I am an associate brand director for a large consumer packaged goods company, and for the past five years I have been doing the role from my home office — almost 3,000 miles and two time zones away from our headquarters.
When the management team at The Clorox Company signed off on my request to relocate from our corporate headquarters in Oakland, Calif., to Philadelphia in 2010, I became one of the beneficiaries of the company's willingness to flex to retain high-performing individuals and joined the growing army of men and women who work virtually with their direct reports, teams and managers.
Soon after my move, I started informally talking with Kyra Zeroll, another Clorox marketer, who had relocated to San Diego when her husband accepted a new job. We scheduled monthly "tip talks" to share virtual working best practices.
As Clorox continued to decentralize operations and more team members began working in virtual teams, Kyra and I realized our burgeoning band of virtual peers were having similar experiences. We had similar training needs, questions and answers worth sharing. So, in 2013, with the help of our corporate sponsor Erby Foster, Clorox's director of diversity and inclusion (and NEW treasurer), we launched an employee resource group named ORBIT with the mission to help Clorox employees thrive within our increasingly virtual work environment. Today, ORBIT is more than 550 global employees strong, spanning all functions and levels.
We offer insights to our IT department, find answers to our peers' questions and improve how all of Clorox's employees collaborate across locations and time zones.
Here are ORBIT'S 10 top tips for virtual collaboration:
1. Use video conferencing whenever possible.Video conferencing allows you to have a "presence” in the room during group discussions and presentations. It also helps you pick up on non-verbal cues — especially important when coaching direct reports remotely.
2. Get in the habit of ensuring all meeting invites include a way to connect remotely. You never know who will need to connect virtually on a given day. Don't make participants waste time tracking down call-in information.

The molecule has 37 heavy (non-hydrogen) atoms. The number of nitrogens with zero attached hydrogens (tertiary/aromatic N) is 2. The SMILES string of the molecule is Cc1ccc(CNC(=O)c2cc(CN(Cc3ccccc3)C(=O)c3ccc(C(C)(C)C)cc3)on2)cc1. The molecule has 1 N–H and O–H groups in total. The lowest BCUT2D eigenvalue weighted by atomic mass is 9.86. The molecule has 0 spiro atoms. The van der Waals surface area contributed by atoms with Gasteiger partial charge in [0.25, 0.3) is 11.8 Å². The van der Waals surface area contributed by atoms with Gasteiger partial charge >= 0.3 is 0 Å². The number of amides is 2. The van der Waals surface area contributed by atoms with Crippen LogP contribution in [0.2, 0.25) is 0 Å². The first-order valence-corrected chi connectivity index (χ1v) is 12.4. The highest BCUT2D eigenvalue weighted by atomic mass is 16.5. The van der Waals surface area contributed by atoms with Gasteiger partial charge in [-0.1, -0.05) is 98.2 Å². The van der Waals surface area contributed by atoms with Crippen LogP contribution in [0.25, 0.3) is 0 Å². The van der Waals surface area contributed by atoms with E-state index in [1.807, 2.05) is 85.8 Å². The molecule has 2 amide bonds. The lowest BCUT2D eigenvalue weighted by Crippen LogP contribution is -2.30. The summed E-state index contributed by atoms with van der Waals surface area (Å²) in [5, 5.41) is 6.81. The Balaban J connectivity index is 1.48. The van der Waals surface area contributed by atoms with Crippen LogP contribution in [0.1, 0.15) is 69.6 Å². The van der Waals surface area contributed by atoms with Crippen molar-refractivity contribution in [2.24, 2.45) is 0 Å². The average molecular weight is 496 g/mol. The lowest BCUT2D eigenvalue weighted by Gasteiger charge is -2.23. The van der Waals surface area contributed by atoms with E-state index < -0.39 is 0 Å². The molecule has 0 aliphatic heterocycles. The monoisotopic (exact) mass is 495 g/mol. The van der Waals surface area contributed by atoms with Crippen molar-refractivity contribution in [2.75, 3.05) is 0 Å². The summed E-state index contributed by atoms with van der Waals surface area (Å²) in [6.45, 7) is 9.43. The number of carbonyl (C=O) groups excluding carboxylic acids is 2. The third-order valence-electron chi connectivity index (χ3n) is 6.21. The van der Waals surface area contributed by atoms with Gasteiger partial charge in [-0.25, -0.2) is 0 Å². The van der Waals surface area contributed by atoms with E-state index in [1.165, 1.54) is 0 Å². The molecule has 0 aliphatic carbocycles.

3. Always have a backup plan for virtual meetings. What will you do if the go-to technology tool fails?
4. Frequently share personal info. Strengthen virtual working relationships by sending real-time photos and sharing stories about your weekend adventures and other meaningful information.
5. Get to know your IT partners. They will be invaluable in showing you the collaboration technologies you need to succeed. Some tools we use are Lync, BlueJeans, Jabber and Yammer. Remember to teach your teammates what you have learned!
6. Networking is even more important for remote employees. Find ways to connect with cross-functionals and senior leaders, like a virtual coffee chat via video conferencing. Plan travel strategically to foster relationships via in-person meetings and set time aside for networking during these office visits.
7. Good home office set makes a difference. Keep ergonomics in mind, get the right equipment (I love my Jabra Speak 410 external microphone and speaker), and make sure it’s a professional setting (quiet and few outside distractions).
8. Yes, brainstorming can be done effectively with a virtual team! Lync Whiteboard is a great option to brainstorm using "virtual sticky notes.” Try email for a "brain-writing” exercise – give your team a problem to brainstorm against and use an email chain from team member to team member to build on the idea.
9. Don’t take "No” for an answer. Often meetings, training and corporate events are set up for in-person attendance. By thinking creatively and leveraging your IT department, almost anything can be done virtually. Don’t be afraid to be the squeaky wheel to enable virtual participation. It will increase your and other virtual employees’ engagement and improve business results.
10. Ask for and give feedback on your virtual working situation. Listen to what is working well and what can be improved to advance your virtual working relationships and increase empathy for all parties involved. I like to use SurveyMonkey to get a pulse check after I’ve been working with a new team for two to three months.
Clorox has a strong network of employee resource groups. Diversity and inclusion is a high priority for the organization and we help all employees learn to be "every day leaders,” with groups supporting Asian, African-American and Latinos to LGBTQA, veterans and, of course, remote workers.
Views expressed in blogs, posts and user comments are those of the authors and do not necessarily reflect the opinions of the Network of Executive Women or its Officers, Board members and corporate partners.